| Recipes |

Jeff Smedstad Isn't Afraid Of Foraged Flavor

Like canning, foraging is making a comeback in popular culture and in the rarified airs of gourmet cooking. Urban foragers, such as those featured last week in this New York Times article, are driven to use food that's going to waste in foreclosed property. 

But here in Arizona, traditional foragers have been picking through the brush for years to bring fresh ingredients out of the wilderness and into the kitchens of local chefs.

We asked Chef Jeff Smedstad of Sedona's Elote Cafe how he came to use foraged ingredients. 

"Actually, I met a dude in a Circle K who said he had been foraging mushrooms," Smedstad admits. The mushroom guy liked Smedstad's restaurant and wanted to offer him some of his found bounty. Smedstad's not shy, so he gave the mushrooms a shot and loved them. 

Years have passed but the chef still loves the challenge of working foraged foods into his menu. 

Keep New Times Free
I Support
  • Local
  • Community
  • Journalism
  • logo

Support the independent voice of Phoenix and help keep the future of New Times free.

Since that Circle K introduction, Smedstad has built a solid reputation as a chef who appreciates the difficulty of hunting for untouched patches of wild berries and mushrooms. Foragers bring him everything from morel mushrooms to the spinach-like lamb's quarters and he works to incorporate the very best of these into his daily menu. He says he pays prices comparable to what might be charged at a farmers' market, but the bonus is that he gets first crack at any juicy finds.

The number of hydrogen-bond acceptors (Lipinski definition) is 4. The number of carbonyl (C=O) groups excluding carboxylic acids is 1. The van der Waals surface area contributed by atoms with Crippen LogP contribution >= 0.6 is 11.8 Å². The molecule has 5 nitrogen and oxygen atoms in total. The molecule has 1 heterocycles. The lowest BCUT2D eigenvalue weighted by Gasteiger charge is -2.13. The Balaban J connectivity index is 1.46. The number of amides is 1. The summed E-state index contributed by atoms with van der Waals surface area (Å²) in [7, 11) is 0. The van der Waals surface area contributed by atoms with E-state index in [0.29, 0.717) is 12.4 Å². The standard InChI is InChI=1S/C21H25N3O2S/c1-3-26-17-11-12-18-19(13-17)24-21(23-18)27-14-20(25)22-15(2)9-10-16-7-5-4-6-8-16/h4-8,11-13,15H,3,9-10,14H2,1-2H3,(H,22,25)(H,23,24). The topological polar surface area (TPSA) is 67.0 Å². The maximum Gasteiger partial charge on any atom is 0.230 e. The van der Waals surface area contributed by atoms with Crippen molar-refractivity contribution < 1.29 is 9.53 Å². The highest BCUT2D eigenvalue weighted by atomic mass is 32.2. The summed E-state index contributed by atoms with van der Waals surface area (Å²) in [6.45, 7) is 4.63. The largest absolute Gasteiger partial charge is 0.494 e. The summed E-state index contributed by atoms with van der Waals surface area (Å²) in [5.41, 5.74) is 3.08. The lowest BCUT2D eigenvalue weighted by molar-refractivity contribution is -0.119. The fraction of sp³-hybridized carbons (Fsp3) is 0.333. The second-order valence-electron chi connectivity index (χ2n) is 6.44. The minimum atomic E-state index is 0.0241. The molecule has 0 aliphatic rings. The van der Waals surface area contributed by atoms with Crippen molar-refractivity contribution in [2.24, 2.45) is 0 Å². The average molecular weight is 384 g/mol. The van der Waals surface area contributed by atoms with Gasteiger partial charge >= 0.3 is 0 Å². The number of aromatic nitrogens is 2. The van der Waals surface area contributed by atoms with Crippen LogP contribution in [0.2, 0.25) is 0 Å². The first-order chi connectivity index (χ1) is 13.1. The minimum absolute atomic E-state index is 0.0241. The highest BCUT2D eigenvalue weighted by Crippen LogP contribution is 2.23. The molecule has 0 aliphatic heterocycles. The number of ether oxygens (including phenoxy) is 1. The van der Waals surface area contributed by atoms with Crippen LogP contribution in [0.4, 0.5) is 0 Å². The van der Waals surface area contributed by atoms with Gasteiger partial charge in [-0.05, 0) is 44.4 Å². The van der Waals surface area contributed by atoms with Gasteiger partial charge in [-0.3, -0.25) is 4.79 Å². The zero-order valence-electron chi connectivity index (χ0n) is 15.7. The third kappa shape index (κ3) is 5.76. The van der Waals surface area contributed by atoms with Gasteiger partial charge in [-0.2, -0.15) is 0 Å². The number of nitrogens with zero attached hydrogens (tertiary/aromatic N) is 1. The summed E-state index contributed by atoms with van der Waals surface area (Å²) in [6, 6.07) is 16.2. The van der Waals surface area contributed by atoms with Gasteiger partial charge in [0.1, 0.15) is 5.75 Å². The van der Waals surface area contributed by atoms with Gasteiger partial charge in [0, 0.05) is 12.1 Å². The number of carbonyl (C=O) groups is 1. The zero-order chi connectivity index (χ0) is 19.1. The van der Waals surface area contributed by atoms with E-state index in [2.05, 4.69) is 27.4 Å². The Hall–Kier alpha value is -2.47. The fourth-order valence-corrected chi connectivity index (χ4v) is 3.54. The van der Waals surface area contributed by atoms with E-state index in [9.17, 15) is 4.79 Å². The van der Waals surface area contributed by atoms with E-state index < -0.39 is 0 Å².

There are some obvious safety concerns associated with using foraged ingredients. To combat these dangers Smedstad says he only buys from people he knows. 

"I have two main mushroom guys.... If you aren't connected with them I ain't touching your 'shrooms," he says, adding that he also only works with varieties of mushroom he's intimately familiar with. He's cooked with the morel, lobster and chantrel varieties for decades now. 

Last week, a guy named Steve Becker showed up with a basket of wild Himalayan blackberries. These particular berries came from Oak Creek, which runs right by the Elote Cafe. The blackberry ice cream Smedstad made with them sold out in two hours. 

Wild Himalayan blackberry ice cream sound fantastic? Tomorrow we'll give you Chef Smedstad's recipe and Steve Becker's tips for finding your own berries.

Follow Chow Bella on Facebook and Twitter

Keep Phoenix New Times Free... Since we started Phoenix New Times, it has been defined as the free, independent voice of Phoenix, and we would like to keep it that way. Offering our readers free access to incisive coverage of local news, food and culture. Producing stories on everything from political scandals to the hottest new bands, with gutsy reporting, stylish writing, and staffers who've won everything from the Society of Professional Journalists' Sigma Delta Chi feature-writing award to the Casey Medal for Meritorious Journalism. But with local journalism's existence under siege and advertising revenue setbacks having a larger impact, it is important now more than ever for us to rally support behind funding our local journalism. You can help by participating in our "I Support" membership program, allowing us to keep covering Phoenix with no paywalls.

We use cookies to collect and analyze information on site performance and usage, and to enhance and customize content and advertisements. By clicking 'X' or continuing to use the site, you agree to allow cookies to be placed. To find out more, visit our cookies policy and our privacy policy.


Join the New Times community and help support independent local journalism in Phoenix.


Join the New Times community and help support independent local journalism in Phoenix.